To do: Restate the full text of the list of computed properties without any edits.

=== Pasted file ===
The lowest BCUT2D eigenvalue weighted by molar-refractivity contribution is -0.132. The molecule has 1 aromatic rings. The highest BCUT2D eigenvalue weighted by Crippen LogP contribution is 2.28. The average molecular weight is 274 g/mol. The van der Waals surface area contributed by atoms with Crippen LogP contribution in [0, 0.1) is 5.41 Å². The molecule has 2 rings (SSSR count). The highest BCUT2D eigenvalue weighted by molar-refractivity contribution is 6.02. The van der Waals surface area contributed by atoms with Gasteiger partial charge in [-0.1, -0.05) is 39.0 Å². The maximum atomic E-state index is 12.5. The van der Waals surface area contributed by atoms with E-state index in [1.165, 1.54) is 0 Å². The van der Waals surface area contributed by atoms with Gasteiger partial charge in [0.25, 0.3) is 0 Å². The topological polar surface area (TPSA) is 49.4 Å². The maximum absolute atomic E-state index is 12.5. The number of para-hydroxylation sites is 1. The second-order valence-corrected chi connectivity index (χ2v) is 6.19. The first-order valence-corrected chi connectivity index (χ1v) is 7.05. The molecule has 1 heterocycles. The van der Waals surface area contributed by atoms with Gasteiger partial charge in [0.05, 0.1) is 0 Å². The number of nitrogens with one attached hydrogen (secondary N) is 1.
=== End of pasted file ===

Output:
The lowest BCUT2D eigenvalue weighted by molar-refractivity contribution is -0.132. The molecule has 1 aromatic rings. The highest BCUT2D eigenvalue weighted by Crippen LogP contribution is 2.28. The average molecular weight is 274 g/mol. The van der Waals surface area contributed by atoms with Crippen LogP contribution in [0, 0.1) is 5.41 Å². The molecule has 2 rings (SSSR count). The highest BCUT2D eigenvalue weighted by molar-refractivity contribution is 6.02. The van der Waals surface area contributed by atoms with Gasteiger partial charge in [-0.1, -0.05) is 39.0 Å². The maximum atomic E-state index is 12.5. The van der Waals surface area contributed by atoms with E-state index in [1.165, 1.54) is 0 Å². The van der Waals surface area contributed by atoms with Gasteiger partial charge in [0.25, 0.3) is 0 Å². The topological polar surface area (TPSA) is 49.4 Å². The maximum absolute atomic E-state index is 12.5. The number of para-hydroxylation sites is 1. The second-order valence-corrected chi connectivity index (χ2v) is 6.19. The first-order valence-corrected chi connectivity index (χ1v) is 7.05. The molecule has 1 heterocycles. The van der Waals surface area contributed by atoms with Gasteiger partial charge in [0.05, 0.1) is 0 Å². The number of nitrogens with one attached hydrogen (secondary N) is 1.